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How to Have Sex (Scenes) – Don’t Look Now

By September 7, 2016Screenwriting IQ

After Edison zapped Topsy the elephant with 6,000 volts of electricity on film, folks were wondering what’s next? Sex of course! Morality rules governing the sex act – or the depiction of sex via a metaphor was set in motion. The Production Code prohibited “excessive and lustful kissing, lustful embraces, suggestive postures and gestures.” So now that lustful kissing and suggestive gestures – S.E.X – isn’t censored, how the hell do you write it?

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“DON’T LOOK NOW” or in my case, having watched the flick with my parents over Christmas break, a better title may be “CAN I LOOK NOW???”

Well, DON’T (if you happened to be sandwiched on the living room couch between Ma and Pa) because that sex scene goes on for… what feels like forever.

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But what a glorious what-feels-like 69 minutes!

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The scene is so honest, so painful, and so perfectly conveys the disruption that the couple, played by Julie Christie and Donald Sutherland, undergo with with the recent death of their red-coated daughter. No wonder why so many film-goers insisted that there was real sex in the scene.

One Paramount executive at the time, Peter Bart, fueled the fire (and perhaps was trying to get a rise out of Warren Beatty, who was dating Christie at the time) when he said in his book “Infamous Players: A Tale of Movies, the Mob, (and Sex), that he was on set and could clearly see Sutherland’s penis “moving in and out of” Christie. Warren Beatty actually flew to London to visit the UK distribution arm and demanded of overseer Michael Deeley to cut the sex scene from the film.

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That’s how powerful this scene is.

Of course, Sutherland’s publicist said Bart wasn’t even on set. Other production players (producer, Peter Katz and actress Christie) also stated that the sex acts were simulated.

The fact that we’re even having this conversation (DID they or DIDN’T they) demonstrates the effectiveness of this scene.

And here, I’m cheating. This HOW TO HAVE SEX (SCENES) series is about HOW to write a sex scene. In fact THIS SCENE wasn’t scripted at all. It was improvised and slapped together near the end of production.

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Why was this sexy scene added? Director Nicolas Roeg said that the onscreen married couple were arguing too dang much. He wanted to see a nice moment of them together, enjoying one another.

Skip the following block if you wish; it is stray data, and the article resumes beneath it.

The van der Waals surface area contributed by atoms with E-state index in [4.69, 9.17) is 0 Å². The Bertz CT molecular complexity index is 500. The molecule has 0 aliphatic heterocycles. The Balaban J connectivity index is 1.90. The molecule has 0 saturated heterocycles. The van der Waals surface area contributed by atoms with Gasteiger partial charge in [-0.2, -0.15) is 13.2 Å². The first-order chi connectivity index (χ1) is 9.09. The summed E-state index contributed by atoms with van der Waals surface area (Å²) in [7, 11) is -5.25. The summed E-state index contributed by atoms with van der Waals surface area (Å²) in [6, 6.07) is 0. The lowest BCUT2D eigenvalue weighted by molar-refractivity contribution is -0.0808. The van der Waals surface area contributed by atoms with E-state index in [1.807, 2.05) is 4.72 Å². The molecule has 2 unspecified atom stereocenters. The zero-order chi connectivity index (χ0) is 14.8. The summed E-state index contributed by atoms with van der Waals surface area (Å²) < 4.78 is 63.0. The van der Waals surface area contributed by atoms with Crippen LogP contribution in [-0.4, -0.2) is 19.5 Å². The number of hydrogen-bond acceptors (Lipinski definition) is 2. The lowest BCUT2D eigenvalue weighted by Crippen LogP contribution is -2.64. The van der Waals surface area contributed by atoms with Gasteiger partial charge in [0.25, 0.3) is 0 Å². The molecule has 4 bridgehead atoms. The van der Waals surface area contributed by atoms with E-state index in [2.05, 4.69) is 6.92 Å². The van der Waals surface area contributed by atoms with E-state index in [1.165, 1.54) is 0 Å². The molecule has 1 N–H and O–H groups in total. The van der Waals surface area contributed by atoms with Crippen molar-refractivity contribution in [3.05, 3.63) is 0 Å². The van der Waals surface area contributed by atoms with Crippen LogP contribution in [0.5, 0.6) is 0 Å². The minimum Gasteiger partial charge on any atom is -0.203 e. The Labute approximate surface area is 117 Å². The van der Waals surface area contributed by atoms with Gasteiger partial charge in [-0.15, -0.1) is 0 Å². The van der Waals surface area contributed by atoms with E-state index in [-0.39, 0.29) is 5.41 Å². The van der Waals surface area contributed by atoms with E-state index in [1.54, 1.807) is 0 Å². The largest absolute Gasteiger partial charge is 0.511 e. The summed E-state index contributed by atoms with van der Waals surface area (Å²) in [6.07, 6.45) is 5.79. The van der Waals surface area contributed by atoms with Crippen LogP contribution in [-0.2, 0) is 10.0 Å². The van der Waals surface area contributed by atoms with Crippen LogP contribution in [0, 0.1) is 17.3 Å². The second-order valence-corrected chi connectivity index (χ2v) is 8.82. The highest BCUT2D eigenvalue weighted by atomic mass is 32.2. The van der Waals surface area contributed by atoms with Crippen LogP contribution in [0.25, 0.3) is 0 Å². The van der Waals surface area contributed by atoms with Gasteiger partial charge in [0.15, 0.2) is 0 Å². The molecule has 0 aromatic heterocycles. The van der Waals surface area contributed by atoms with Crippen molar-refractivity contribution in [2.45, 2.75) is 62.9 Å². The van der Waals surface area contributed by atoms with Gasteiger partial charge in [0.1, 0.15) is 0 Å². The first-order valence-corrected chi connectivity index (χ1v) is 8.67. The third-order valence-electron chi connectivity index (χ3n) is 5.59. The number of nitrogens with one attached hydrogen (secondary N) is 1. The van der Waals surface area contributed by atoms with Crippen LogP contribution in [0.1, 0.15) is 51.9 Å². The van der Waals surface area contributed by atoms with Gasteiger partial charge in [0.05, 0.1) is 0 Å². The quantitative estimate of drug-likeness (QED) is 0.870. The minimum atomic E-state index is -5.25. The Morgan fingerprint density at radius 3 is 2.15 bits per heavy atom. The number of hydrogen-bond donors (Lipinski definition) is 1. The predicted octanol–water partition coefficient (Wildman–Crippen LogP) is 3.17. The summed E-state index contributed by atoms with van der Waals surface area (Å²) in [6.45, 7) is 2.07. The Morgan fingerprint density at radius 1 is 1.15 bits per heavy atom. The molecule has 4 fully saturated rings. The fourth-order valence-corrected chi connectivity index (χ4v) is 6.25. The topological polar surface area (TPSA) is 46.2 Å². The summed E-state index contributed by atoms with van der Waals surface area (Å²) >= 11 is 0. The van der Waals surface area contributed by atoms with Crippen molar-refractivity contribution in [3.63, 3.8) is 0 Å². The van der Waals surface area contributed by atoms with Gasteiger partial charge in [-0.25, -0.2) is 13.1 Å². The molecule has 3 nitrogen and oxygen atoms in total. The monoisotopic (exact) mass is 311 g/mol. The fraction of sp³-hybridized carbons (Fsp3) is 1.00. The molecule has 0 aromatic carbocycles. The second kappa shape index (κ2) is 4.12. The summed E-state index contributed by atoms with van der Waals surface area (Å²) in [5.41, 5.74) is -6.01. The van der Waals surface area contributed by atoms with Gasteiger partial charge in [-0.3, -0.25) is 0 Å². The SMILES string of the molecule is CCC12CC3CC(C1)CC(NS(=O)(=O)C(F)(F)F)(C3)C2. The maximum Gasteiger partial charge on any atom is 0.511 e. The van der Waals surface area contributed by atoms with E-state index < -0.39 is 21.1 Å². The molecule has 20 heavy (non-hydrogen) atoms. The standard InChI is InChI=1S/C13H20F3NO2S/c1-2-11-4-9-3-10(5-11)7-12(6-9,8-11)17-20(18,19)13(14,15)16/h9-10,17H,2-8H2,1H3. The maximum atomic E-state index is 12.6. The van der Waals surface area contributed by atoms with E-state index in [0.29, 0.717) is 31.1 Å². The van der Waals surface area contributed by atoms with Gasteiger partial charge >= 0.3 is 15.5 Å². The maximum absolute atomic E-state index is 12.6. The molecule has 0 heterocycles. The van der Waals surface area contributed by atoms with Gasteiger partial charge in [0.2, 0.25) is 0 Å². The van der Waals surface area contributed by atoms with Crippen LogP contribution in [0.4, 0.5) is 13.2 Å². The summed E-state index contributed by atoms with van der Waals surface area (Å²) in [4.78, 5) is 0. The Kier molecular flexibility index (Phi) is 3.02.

And although this is an unscripted scene – it of course demonstrates the power and process of storytelling. This scene could have been written, with cross cuts and all, although that would have been a bit cumbersome to read.

INT. HOTEL BEDROOM – AFTERNOON

CLOSE ON – CHRISTIE LICKS SUTHERLAND’S NIPPLE.

CUT TO –

INT. BATHROOM – EVENING

CHRISTIE removes tube of LIPSTICK from purse.

CUT TO –

INT. HOTEL BEDROOM – AFTERNOON

SUTHERLAND wipes SWEAT off brow as he MOUNTS CHRISTIE.

CHRISTIE smiles, bites lip.

CUT TO –

INT. BATHROOM – EVENING

CHRISTIE paints lips RED.

…doesn’t read quite as well as one would imagine.

Why does the Don’t Look Now sex scene work? Why is it a pivotal function in the story, particularly with the fragmented cross-cutting? The rationale for this scene is obvious. The couple just lost their kid. They’re in the city of Venice, trying to work through their grief. Shit happens. Life happens. You have to get dressed and walk out the door. But in between those moments… If you’re lucky, you have someone you can share intimacy with – and hold onto – a partner that can keep you from crumbling apart in those moments you don’t want to be alone. Sex and death go together.

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Charles Bukowski said, “sex is kicking death in the ass while singing.” This scene in a way is an attempt to celebrate life, and perhaps bring their child back to life.

And get this – strangely, we wouldn’t have this profound scene without censors. Yep, this is one instance where censors IMPROVED a film. Yes, you read that right! American censors told Nicolas Roeg that “We cannot see humping. We cannot see the rise and fall between thighs.” Brilliantly, Roeg resolved the Humping Question with inter-cuts of the couple getting dressed, post-humping.

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Imagine! In trying to accommodate the censors, Roeg made perhaps the greatest sex scene in film EVER. Says Roeg upon previewing the final cut: “they scrutinized it and found absolutely nothing they could object to. If someone goes up, you cut and the next time you see them they’re in a different position, you obviously fill in the gaps for yourself. But, technically speaking, there was no ‘humping’ in that scene.”

Roeg cut nine frames from the sequence and earned an “R” rating by the American censors.

This sex scene is the manifestation of the couple’s process working through their grief. It functions as a visual touchstone for the entire film. This is how you have sex (scenes).

Written by: Mich Medvedoff

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